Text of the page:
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Environmental Crime Legal Framework in Svalbard

Svalbard’s constitution contains provisions for the protection of the environment. The Svalbard Environmental Protection Act (No.79 ) was enacted on 15 June 2001. It contains measures relating to the protection of the environment; specifically, the purpose of this act is to preserve a virtually untouched environment in Svalbard with respect to continuous areas of wilderness, landscape, flora, fauna and cultural heritage. Within this framework, the Act allows for environmentally sound settlement, research and commercial activities. It was amended by the Act of 20 April 2012 No. 20 (in force from 1 July 2012 in accordance with the Royal Decree of 20 April 2012 No. 332).

For the purpose of this Act, the following definitions apply:
1. pollution: the introduction of solid matter, liquids or gasses to air, water or ground; noise and vibrations; as well as light and other radiation as decided by the environmental protection authorities, where such factors may cause damage or nuisance to the environment;
2. waste: discarded articles of personal property or substances. Surplus objects and substances from service industries, manufacturing industries and treatment plants, etc., are also considered to be waste, but not waste water or exhaust gasses;
3. harvesting: hunting, trapping and fishing;
4. flora: photosynthesising single-celled organisms, algae, lichens, fungi, mosses, ferns and vascular plants that naturally occur in the wild in Svalbard;
5. fauna: single-celled animals, invertebrates and vertebrates that naturally occur in the wild in Svalbard;
6. cultural heritage: all traces of human activity in the physical environment, including localities associated with historical events. A cultural environment is defined as any area where elements of the cultural heritage form part of a larger entity or context;
7. structures and sites: any element of the cultural heritage that is physically attached to the ground or associated with a specific locality;
8. movable historical object: any element of the cultural heritage that is not defined as a structure or site;
9. permanent resident: a person whose name is validly entered in Svalbard’s population register;
10. visitor: any person other than a permanent resident;
11. motor vehicle: engine-powered mode of transport, for use on or off roads;
12. motorized craft: aircraft, hovercraft, ships, boats and other craft propelled by engine power;
13. motor traffic: the use of motor vehicles or motorized craft;
14. activity: single-instance, recurring or continuous undertaking of a commercial or non-commercial nature;
15. head of undertaking: a person that directs an undertaking, or on whose account or in whose interest it is being operated.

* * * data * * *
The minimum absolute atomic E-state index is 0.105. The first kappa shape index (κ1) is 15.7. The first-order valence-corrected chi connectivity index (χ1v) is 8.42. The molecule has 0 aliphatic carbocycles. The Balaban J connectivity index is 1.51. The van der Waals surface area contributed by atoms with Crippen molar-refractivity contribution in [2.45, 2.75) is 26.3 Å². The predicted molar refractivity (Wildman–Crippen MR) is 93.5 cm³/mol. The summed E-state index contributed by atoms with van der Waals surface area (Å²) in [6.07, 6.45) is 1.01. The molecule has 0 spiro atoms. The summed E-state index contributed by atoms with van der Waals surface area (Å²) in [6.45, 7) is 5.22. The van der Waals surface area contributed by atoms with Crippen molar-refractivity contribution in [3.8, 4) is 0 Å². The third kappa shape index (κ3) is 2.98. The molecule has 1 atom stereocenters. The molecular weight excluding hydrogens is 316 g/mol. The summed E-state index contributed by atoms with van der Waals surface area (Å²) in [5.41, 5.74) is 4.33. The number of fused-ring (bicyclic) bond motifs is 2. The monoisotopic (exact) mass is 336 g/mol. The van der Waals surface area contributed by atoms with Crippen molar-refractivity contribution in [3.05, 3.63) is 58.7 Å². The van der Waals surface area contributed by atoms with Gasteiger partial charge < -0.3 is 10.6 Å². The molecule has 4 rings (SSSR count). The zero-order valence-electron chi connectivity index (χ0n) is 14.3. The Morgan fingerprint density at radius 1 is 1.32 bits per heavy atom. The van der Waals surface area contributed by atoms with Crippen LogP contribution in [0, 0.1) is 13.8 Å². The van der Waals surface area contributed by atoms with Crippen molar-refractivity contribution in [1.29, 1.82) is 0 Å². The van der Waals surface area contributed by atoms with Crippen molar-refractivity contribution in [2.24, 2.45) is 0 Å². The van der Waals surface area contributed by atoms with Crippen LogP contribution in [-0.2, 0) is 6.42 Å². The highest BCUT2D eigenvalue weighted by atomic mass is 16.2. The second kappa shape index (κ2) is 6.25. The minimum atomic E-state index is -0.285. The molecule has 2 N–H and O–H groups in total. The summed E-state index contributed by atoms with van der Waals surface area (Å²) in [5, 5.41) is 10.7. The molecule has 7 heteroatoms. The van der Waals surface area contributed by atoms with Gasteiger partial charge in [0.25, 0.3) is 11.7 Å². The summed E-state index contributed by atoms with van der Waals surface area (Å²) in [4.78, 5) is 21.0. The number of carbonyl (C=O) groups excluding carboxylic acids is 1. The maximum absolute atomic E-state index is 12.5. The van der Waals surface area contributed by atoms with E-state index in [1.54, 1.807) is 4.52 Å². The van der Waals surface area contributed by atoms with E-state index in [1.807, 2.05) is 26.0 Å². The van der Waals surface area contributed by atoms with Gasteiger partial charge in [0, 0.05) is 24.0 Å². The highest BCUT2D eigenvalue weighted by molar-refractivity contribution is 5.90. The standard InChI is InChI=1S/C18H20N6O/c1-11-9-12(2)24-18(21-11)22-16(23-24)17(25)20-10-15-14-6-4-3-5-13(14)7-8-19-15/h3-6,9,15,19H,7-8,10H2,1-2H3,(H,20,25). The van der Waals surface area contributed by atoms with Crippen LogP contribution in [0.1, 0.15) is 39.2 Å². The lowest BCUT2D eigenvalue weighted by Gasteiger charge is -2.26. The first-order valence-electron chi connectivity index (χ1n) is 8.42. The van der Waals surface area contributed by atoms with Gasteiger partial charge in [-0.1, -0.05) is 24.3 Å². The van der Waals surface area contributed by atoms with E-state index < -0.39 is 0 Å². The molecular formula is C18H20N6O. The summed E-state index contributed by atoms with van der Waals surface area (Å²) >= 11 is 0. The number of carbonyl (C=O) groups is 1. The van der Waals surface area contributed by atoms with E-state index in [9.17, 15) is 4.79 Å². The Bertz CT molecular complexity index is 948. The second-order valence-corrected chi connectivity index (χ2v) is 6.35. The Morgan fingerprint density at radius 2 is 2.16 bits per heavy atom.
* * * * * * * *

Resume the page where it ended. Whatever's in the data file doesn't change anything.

Featured Legislation

1977: Regulation No. 6 (on fishery protection zones around Svalbard) was passed.  A fisheries protection zone in the waters off Svalbard has been created for the conservation of living marine resources by regulating fishing and hunting activities. This Regulation ensures that the outer limits for this protected marine area is at a distance of 200 nautical miles from the established baselines connecting the outermost points of the archipelago. The protected area is furthermore limited by the outer limit of the exclusive economic zone off the Norwegian mainland. The Department of Fisheries shall determine method, vessel access and size, authorized total allowable catch, by-catch and fishing vessel equipment.

1983: A Decree relative to nature conservation on Svalbard was enacted.  This Decree of the Ministry of Environment consists of 25 sections divided into 6 Chapters: Scope and applications sphere (I); General rules (II); Activities which shall be communicated (III); Rules for all activities (IV); Supervision and control (V); Miscellaneous provisions (VI). The scope of this Regulation is to prevent pollution and other events in Svalbard and its territorial waters which may cause harm to the fauna and flora and the natural environment. Section 5 prohibits discharge of waste which may cause harm to the environment. In section 6 all activities which require notification to The District Governors of Svalbard are listed. Sections 12 and 13 concern measures to prevent spreading of pollution and to counteract Pollution.

2002: Regulations relating to a requirement to keep dogs on a leash in Svalbard were created. The purpose of these regulations is to protect people and the fauna in Svalbard from dogs that are not on a leash.